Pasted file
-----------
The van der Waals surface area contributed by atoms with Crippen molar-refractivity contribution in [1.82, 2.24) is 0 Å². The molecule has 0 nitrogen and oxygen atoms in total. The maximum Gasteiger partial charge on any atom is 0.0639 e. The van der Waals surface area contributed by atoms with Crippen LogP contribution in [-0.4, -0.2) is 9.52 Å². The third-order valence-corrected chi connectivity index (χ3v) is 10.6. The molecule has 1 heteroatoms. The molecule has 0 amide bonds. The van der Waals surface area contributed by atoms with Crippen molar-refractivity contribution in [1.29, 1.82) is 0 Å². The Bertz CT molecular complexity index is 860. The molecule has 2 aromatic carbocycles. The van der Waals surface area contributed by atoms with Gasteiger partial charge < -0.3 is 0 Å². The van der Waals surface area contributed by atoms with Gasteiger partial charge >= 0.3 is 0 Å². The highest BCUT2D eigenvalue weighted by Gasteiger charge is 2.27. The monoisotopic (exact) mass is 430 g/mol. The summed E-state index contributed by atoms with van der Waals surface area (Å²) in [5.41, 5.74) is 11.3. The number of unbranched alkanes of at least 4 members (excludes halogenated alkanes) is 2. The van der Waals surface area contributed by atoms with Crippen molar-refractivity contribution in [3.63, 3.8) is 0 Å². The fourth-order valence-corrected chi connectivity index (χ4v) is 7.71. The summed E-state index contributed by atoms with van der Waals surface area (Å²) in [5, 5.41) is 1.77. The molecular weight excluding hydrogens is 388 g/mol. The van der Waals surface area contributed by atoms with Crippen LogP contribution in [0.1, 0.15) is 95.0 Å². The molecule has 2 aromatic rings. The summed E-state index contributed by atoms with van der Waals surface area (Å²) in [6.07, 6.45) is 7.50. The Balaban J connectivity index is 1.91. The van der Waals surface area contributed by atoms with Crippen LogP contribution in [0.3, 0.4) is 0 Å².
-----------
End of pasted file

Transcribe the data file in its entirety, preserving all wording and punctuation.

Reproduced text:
The van der Waals surface area contributed by atoms with Crippen molar-refractivity contribution in [1.82, 2.24) is 0 Å². The molecule has 0 nitrogen and oxygen atoms in total. The maximum Gasteiger partial charge on any atom is 0.0639 e. The van der Waals surface area contributed by atoms with Crippen LogP contribution in [-0.4, -0.2) is 9.52 Å². The third-order valence-corrected chi connectivity index (χ3v) is 10.6. The molecule has 1 heteroatoms. The molecule has 0 amide bonds. The van der Waals surface area contributed by atoms with Crippen molar-refractivity contribution in [1.29, 1.82) is 0 Å². The Bertz CT molecular complexity index is 860. The molecule has 2 aromatic carbocycles. The van der Waals surface area contributed by atoms with Gasteiger partial charge < -0.3 is 0 Å². The van der Waals surface area contributed by atoms with Gasteiger partial charge >= 0.3 is 0 Å². The highest BCUT2D eigenvalue weighted by Gasteiger charge is 2.27. The monoisotopic (exact) mass is 430 g/mol. The summed E-state index contributed by atoms with van der Waals surface area (Å²) in [5.41, 5.74) is 11.3. The number of unbranched alkanes of at least 4 members (excludes halogenated alkanes) is 2. The van der Waals surface area contributed by atoms with Crippen molar-refractivity contribution in [3.63, 3.8) is 0 Å². The fourth-order valence-corrected chi connectivity index (χ4v) is 7.71. The summed E-state index contributed by atoms with van der Waals surface area (Å²) in [5, 5.41) is 1.77. The molecular weight excluding hydrogens is 388 g/mol. The van der Waals surface area contributed by atoms with Crippen LogP contribution in [0.1, 0.15) is 95.0 Å². The molecule has 2 aromatic rings. The summed E-state index contributed by atoms with van der Waals surface area (Å²) in [6.07, 6.45) is 7.50. The Balaban J connectivity index is 1.91. The van der Waals surface area contributed by atoms with Crippen LogP contribution in [0.3, 0.4) is 0 Å².